Victoria’s deputy chief health officer Angie Bone said she was concerned that the infected man had visited a GP the day before presenting in hospital, but the doctor did not suspect the man had coronavirus despite him being a Chinese national and resident of Wuhan.
The man was confirmed as having coronavirus at 2.15am on Saturday.
Dr Bone said the man never went to the Huanan seafood wholesale market in Wuhan where the virus is thought to have originated.
“He’s potentially a second-hand case,” Dr Bone said, adding that little was known about the incubation periods of the virus so it was unclear where he contracted it.
NSW Chief Health Officer Kerry Chant confirmed all people tested for coronavirus in NSW had recently travelled to China.
She described it as a continually “revolving number,” and said some people in NSW had already been cleared of the virus, before others came forward to be tested.
“The fact is we are continuing to identify cases that meet the case definition,” she said. “We still don’t understand the transmissibility of this virus, but the evidence is that patient to patient transmission has occurred in Wuhan.”
Ms Mikakos said there was no cause for alarm for the community, and the patient in Victoria was isolated.
She said the risk of transmission remained low. Victorian and Commonwealth officials would be stationed at Melbourne Airport and a hotline would be set up for people to get information about coronavirus.
“This is an evolving situation. We are now one of 11 countries who have confirmed cases,” Ms Mikakos said.
“I do want to stress there is no reason for alarm in the general community. We have had flu pandemic and other situations in the past, including SARs, our system is geared up well to respond to these situations.”
The Melbourne patient has pneumonia and is in a stable condition, she said. Hospital staff treating him are wearing masks, gloves, and gowns while treating the man in an isolated room in the Monash Medical Centre.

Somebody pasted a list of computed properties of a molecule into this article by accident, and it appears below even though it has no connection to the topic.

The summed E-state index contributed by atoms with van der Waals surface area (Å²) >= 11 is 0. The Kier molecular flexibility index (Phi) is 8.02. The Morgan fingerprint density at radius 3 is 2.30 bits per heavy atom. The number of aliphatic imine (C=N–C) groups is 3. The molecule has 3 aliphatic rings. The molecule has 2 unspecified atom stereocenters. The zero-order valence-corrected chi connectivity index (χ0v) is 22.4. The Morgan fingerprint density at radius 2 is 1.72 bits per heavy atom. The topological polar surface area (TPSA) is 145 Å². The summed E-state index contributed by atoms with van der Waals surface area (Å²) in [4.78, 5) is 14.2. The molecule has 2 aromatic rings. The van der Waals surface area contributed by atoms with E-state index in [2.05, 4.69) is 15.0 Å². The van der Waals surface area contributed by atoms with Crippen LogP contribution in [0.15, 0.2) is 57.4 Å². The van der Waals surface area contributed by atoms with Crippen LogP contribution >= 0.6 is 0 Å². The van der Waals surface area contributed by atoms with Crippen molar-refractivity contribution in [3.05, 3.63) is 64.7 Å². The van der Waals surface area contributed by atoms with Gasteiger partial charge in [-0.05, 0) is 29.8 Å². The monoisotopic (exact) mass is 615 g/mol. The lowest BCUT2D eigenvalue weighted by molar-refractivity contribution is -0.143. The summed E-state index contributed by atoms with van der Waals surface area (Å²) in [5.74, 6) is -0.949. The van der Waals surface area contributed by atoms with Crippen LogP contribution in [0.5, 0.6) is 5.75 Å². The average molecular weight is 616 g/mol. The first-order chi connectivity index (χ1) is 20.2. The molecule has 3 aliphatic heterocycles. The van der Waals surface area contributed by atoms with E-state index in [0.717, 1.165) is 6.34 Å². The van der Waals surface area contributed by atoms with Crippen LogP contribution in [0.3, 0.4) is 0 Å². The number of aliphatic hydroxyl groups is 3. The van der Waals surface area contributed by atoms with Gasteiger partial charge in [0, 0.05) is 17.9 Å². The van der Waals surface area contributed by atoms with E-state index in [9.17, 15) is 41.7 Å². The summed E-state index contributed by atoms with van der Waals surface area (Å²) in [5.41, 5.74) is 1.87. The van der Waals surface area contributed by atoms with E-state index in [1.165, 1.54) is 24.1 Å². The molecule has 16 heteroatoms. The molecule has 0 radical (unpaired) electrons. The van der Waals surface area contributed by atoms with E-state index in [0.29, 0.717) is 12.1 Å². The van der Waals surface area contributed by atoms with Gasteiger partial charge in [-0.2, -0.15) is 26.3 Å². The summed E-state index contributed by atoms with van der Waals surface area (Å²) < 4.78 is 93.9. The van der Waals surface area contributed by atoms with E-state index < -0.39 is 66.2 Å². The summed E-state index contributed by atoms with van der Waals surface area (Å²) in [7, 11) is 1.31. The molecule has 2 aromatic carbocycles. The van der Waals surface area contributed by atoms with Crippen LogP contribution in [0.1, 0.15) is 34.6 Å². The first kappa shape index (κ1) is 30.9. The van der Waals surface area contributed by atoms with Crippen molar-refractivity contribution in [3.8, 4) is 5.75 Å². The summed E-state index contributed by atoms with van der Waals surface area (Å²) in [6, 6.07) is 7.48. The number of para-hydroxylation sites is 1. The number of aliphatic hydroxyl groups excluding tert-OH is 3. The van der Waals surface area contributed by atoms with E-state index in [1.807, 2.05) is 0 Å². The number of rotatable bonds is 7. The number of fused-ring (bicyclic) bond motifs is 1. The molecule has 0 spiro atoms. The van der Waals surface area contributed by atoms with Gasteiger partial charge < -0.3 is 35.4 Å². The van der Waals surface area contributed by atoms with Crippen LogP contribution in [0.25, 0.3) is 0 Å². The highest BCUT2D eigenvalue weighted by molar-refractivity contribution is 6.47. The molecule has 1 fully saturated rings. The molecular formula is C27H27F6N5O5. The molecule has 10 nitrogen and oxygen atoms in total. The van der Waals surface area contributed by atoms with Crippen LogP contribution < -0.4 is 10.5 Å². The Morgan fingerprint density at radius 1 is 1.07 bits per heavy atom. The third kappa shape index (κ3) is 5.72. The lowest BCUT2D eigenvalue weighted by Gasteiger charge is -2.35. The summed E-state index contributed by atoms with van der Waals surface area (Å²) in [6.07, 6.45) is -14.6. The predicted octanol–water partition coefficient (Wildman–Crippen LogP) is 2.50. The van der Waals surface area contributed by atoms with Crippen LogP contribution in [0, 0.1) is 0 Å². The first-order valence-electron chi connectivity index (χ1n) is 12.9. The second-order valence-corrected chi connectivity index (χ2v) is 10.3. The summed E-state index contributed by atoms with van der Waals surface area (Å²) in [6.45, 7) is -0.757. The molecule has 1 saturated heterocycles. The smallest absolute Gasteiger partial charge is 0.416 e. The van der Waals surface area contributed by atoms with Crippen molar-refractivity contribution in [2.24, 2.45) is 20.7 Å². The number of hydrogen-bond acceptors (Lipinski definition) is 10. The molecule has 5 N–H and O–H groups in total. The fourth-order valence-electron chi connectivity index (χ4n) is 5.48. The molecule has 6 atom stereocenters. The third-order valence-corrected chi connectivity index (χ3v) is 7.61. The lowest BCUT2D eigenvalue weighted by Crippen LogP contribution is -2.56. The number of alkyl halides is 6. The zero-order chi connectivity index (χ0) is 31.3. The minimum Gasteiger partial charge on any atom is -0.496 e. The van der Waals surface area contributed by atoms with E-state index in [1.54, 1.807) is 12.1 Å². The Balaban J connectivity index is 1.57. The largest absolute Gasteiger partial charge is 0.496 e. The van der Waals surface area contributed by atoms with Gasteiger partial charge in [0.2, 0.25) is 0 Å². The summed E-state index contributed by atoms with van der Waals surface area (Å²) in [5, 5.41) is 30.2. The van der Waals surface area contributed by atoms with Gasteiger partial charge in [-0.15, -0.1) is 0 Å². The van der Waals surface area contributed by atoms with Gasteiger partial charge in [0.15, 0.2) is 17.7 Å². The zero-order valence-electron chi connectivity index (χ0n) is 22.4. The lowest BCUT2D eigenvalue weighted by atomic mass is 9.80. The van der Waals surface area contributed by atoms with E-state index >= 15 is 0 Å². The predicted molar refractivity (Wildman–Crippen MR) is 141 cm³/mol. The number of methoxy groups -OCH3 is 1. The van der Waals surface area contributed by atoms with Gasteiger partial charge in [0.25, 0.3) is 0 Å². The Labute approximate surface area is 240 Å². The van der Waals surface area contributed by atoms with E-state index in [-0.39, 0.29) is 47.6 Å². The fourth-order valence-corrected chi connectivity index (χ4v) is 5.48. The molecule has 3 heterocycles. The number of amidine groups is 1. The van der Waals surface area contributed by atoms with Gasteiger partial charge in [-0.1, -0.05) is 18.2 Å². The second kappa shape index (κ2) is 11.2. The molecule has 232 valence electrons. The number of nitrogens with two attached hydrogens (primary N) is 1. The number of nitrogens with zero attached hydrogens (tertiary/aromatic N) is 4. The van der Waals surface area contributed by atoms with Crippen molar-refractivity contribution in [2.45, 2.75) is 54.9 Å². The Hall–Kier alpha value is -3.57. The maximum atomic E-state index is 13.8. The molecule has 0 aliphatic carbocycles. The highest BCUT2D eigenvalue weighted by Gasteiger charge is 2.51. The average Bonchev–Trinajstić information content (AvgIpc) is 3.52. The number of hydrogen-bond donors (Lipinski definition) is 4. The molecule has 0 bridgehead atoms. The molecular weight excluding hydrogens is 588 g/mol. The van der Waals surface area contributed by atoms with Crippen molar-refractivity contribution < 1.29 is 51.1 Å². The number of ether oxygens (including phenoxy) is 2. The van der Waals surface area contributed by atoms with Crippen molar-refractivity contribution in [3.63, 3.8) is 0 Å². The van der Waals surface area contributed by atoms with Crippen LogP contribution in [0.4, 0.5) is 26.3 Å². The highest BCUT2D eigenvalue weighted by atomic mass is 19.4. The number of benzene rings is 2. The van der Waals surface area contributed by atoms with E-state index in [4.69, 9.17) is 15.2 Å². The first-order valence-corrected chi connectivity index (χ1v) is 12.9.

Ms Mikakos stressed the man had spent his time since arrival with relatives at their home. He did not visit any public places, authorities said.
Dr Bone said anyone travelling to and from China should already be on high alert for the virus, adding that the man had shown no symptoms on the flight.
She said while authorities are not certain how infectious the virus was “it was quite possible” those who had contracted the coronavirus only become infectious once their symptoms appear.
Victorians and visitors returning from Wuhan City or other locations cases have been detected and being urged to closely monitor their health.
Professor Murphy said the Victorian government had acted swiftly and appropriately.
“Victoria has followed its strict protocols, including isolating the affected person,” he said. “I understand the patient has pneumonia and is in a stable condition.”
France has confirmed three cases of coronavirus marking the first confirmed diagnoses in Europe, while two cases have been confirmed in the United States.
Australian authorities are encouraging anyone who recently visited China and suspects they have the virus to ring ahead before presenting to their GP or emergency departments. They also urged them to make their travel history clear to medical staff.
Melissa Cunningham is The Age’s health reporter.
Dana is health and industrial relations reporter for The Sydney Morning Herald and The Age.